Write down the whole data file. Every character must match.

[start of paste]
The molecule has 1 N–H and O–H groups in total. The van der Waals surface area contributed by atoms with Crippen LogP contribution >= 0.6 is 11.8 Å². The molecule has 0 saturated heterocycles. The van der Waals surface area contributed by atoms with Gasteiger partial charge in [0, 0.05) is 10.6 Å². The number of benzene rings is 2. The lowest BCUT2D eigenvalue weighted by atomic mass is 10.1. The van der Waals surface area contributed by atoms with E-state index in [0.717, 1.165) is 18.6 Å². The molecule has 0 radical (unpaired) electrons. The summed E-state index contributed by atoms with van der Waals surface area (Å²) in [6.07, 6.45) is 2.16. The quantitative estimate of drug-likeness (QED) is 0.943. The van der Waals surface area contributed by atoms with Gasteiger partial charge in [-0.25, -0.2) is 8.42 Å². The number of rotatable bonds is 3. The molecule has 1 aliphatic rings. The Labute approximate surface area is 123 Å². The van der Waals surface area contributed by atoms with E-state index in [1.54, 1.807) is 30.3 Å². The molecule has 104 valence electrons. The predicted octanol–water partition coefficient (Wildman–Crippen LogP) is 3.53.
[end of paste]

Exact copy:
The molecule has 1 N–H and O–H groups in total. The van der Waals surface area contributed by atoms with Crippen LogP contribution >= 0.6 is 11.8 Å². The molecule has 0 saturated heterocycles. The van der Waals surface area contributed by atoms with Gasteiger partial charge in [0, 0.05) is 10.6 Å². The number of benzene rings is 2. The lowest BCUT2D eigenvalue weighted by atomic mass is 10.1. The van der Waals surface area contributed by atoms with E-state index in [0.717, 1.165) is 18.6 Å². The molecule has 0 radical (unpaired) electrons. The summed E-state index contributed by atoms with van der Waals surface area (Å²) in [6.07, 6.45) is 2.16. The quantitative estimate of drug-likeness (QED) is 0.943. The van der Waals surface area contributed by atoms with Gasteiger partial charge in [-0.25, -0.2) is 8.42 Å². The number of rotatable bonds is 3. The molecule has 1 aliphatic rings. The Labute approximate surface area is 123 Å². The van der Waals surface area contributed by atoms with E-state index in [1.54, 1.807) is 30.3 Å². The molecule has 104 valence electrons. The predicted octanol–water partition coefficient (Wildman–Crippen LogP) is 3.53.